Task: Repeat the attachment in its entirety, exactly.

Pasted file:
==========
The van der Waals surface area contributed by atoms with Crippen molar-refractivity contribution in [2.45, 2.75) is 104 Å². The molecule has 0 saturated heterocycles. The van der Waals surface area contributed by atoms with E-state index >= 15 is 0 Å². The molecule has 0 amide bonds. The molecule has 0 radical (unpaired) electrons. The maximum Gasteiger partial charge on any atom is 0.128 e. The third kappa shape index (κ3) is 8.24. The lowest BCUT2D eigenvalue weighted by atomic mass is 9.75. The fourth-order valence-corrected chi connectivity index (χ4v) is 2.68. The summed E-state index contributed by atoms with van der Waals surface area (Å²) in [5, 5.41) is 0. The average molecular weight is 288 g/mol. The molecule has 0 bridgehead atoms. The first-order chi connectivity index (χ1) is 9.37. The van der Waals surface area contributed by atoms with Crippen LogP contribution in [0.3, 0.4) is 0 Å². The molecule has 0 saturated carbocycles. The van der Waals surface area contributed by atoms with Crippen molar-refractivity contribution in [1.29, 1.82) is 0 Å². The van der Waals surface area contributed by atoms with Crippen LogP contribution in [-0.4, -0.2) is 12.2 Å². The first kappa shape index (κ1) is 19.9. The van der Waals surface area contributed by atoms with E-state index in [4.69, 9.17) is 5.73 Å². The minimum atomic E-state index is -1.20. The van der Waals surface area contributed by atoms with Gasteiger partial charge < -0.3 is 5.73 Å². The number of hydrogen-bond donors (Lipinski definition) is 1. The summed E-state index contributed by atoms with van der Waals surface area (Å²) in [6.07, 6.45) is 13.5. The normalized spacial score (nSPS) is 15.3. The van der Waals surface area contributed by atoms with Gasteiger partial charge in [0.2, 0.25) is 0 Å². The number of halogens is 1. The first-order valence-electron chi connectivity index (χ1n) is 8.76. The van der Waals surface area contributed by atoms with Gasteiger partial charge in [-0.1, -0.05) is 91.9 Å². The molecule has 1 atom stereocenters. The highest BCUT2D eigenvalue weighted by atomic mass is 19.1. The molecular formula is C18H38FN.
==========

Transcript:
The van der Waals surface area contributed by atoms with Crippen molar-refractivity contribution in [2.45, 2.75) is 104 Å². The molecule has 0 saturated heterocycles. The van der Waals surface area contributed by atoms with E-state index >= 15 is 0 Å². The molecule has 0 amide bonds. The molecule has 0 radical (unpaired) electrons. The maximum Gasteiger partial charge on any atom is 0.128 e. The third kappa shape index (κ3) is 8.24. The lowest BCUT2D eigenvalue weighted by atomic mass is 9.75. The fourth-order valence-corrected chi connectivity index (χ4v) is 2.68. The summed E-state index contributed by atoms with van der Waals surface area (Å²) in [5, 5.41) is 0. The average molecular weight is 288 g/mol. The molecule has 0 bridgehead atoms. The first-order chi connectivity index (χ1) is 9.37. The van der Waals surface area contributed by atoms with Crippen LogP contribution in [0.3, 0.4) is 0 Å². The molecule has 0 saturated carbocycles. The van der Waals surface area contributed by atoms with Crippen molar-refractivity contribution in [1.29, 1.82) is 0 Å². The van der Waals surface area contributed by atoms with Crippen LogP contribution in [-0.4, -0.2) is 12.2 Å². The first kappa shape index (κ1) is 19.9. The van der Waals surface area contributed by atoms with E-state index in [4.69, 9.17) is 5.73 Å². The minimum atomic E-state index is -1.20. The van der Waals surface area contributed by atoms with Gasteiger partial charge < -0.3 is 5.73 Å². The number of hydrogen-bond donors (Lipinski definition) is 1. The summed E-state index contributed by atoms with van der Waals surface area (Å²) in [6.07, 6.45) is 13.5. The normalized spacial score (nSPS) is 15.3. The van der Waals surface area contributed by atoms with Gasteiger partial charge in [0.2, 0.25) is 0 Å². The number of halogens is 1. The first-order valence-electron chi connectivity index (χ1n) is 8.76. The van der Waals surface area contributed by atoms with Gasteiger partial charge in [-0.1, -0.05) is 91.9 Å². The molecule has 1 atom stereocenters. The highest BCUT2D eigenvalue weighted by atomic mass is 19.1. The molecular formula is C18H38FN.